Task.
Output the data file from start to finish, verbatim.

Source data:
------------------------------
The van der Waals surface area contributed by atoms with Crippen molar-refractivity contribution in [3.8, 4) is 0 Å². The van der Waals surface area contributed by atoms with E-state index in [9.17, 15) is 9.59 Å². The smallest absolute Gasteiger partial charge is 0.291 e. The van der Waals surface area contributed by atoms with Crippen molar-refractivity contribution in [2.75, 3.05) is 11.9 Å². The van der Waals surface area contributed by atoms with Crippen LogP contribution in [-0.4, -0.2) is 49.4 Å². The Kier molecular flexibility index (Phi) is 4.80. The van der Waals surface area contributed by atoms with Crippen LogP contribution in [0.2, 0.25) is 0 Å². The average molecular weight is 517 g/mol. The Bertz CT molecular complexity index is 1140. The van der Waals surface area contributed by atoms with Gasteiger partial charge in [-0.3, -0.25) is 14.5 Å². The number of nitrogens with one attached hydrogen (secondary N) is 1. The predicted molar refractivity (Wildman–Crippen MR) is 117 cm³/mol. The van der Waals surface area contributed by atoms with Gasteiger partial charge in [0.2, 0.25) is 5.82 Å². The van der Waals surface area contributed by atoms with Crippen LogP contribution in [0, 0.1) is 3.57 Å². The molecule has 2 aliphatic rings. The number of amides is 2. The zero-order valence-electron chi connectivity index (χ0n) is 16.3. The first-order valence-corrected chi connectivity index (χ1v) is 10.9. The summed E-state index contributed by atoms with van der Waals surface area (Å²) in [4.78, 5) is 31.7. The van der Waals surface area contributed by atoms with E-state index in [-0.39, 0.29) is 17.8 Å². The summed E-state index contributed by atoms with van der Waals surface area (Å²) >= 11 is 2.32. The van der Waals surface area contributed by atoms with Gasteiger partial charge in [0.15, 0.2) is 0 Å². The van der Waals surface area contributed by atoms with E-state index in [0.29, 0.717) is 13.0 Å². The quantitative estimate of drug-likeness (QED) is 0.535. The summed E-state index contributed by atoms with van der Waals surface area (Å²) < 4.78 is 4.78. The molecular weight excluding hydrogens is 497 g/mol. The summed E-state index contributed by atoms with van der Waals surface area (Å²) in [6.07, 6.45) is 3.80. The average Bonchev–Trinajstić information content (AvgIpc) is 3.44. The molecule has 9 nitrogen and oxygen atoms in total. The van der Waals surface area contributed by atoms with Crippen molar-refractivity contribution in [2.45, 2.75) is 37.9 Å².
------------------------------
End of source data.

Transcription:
The van der Waals surface area contributed by atoms with Crippen molar-refractivity contribution in [3.8, 4) is 0 Å². The van der Waals surface area contributed by atoms with E-state index in [9.17, 15) is 9.59 Å². The smallest absolute Gasteiger partial charge is 0.291 e. The van der Waals surface area contributed by atoms with Crippen molar-refractivity contribution in [2.75, 3.05) is 11.9 Å². The van der Waals surface area contributed by atoms with Crippen LogP contribution in [-0.4, -0.2) is 49.4 Å². The Kier molecular flexibility index (Phi) is 4.80. The van der Waals surface area contributed by atoms with Crippen LogP contribution in [0.2, 0.25) is 0 Å². The average molecular weight is 517 g/mol. The Bertz CT molecular complexity index is 1140. The van der Waals surface area contributed by atoms with Gasteiger partial charge in [-0.3, -0.25) is 14.5 Å². The number of nitrogens with one attached hydrogen (secondary N) is 1. The predicted molar refractivity (Wildman–Crippen MR) is 117 cm³/mol. The van der Waals surface area contributed by atoms with Gasteiger partial charge in [0.2, 0.25) is 5.82 Å². The van der Waals surface area contributed by atoms with Crippen LogP contribution in [0, 0.1) is 3.57 Å². The molecule has 2 aliphatic rings. The number of amides is 2. The zero-order valence-electron chi connectivity index (χ0n) is 16.3. The first-order valence-corrected chi connectivity index (χ1v) is 10.9. The summed E-state index contributed by atoms with van der Waals surface area (Å²) in [4.78, 5) is 31.7. The van der Waals surface area contributed by atoms with E-state index in [-0.39, 0.29) is 17.8 Å². The summed E-state index contributed by atoms with van der Waals surface area (Å²) >= 11 is 2.32. The van der Waals surface area contributed by atoms with Gasteiger partial charge in [0.15, 0.2) is 0 Å². The van der Waals surface area contributed by atoms with E-state index in [0.29, 0.717) is 13.0 Å². The quantitative estimate of drug-likeness (QED) is 0.535. The summed E-state index contributed by atoms with van der Waals surface area (Å²) < 4.78 is 4.78. The molecular weight excluding hydrogens is 497 g/mol. The summed E-state index contributed by atoms with van der Waals surface area (Å²) in [6.07, 6.45) is 3.80. The average Bonchev–Trinajstić information content (AvgIpc) is 3.44. The molecule has 9 nitrogen and oxygen atoms in total. The van der Waals surface area contributed by atoms with Crippen molar-refractivity contribution in [2.45, 2.75) is 37.9 Å².